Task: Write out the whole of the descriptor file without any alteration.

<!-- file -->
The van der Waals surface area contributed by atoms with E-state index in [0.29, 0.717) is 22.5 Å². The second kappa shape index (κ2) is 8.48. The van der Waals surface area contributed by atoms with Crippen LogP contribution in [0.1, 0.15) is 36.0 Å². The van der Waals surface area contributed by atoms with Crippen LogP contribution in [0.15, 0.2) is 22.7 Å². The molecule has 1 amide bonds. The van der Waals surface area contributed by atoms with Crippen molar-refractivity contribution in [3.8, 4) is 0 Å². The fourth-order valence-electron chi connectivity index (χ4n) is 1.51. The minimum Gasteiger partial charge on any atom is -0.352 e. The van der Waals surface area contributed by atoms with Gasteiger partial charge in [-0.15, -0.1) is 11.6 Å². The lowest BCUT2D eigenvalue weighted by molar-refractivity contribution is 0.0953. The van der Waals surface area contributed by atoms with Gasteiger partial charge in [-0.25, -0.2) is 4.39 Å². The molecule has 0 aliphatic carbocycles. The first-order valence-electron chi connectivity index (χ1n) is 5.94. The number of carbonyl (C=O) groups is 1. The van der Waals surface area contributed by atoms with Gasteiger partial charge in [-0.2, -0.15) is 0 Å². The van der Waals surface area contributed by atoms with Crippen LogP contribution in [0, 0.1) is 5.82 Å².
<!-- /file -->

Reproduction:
The van der Waals surface area contributed by atoms with E-state index in [0.29, 0.717) is 22.5 Å². The second kappa shape index (κ2) is 8.48. The van der Waals surface area contributed by atoms with Crippen LogP contribution in [0.1, 0.15) is 36.0 Å². The van der Waals surface area contributed by atoms with Crippen LogP contribution in [0.15, 0.2) is 22.7 Å². The molecule has 1 amide bonds. The van der Waals surface area contributed by atoms with Crippen molar-refractivity contribution in [3.8, 4) is 0 Å². The fourth-order valence-electron chi connectivity index (χ4n) is 1.51. The minimum Gasteiger partial charge on any atom is -0.352 e. The van der Waals surface area contributed by atoms with Gasteiger partial charge in [-0.15, -0.1) is 11.6 Å². The lowest BCUT2D eigenvalue weighted by molar-refractivity contribution is 0.0953. The van der Waals surface area contributed by atoms with Gasteiger partial charge in [-0.25, -0.2) is 4.39 Å². The molecule has 0 aliphatic carbocycles. The first-order valence-electron chi connectivity index (χ1n) is 5.94. The number of carbonyl (C=O) groups is 1. The van der Waals surface area contributed by atoms with Gasteiger partial charge in [-0.2, -0.15) is 0 Å². The van der Waals surface area contributed by atoms with Crippen LogP contribution in [0, 0.1) is 5.82 Å².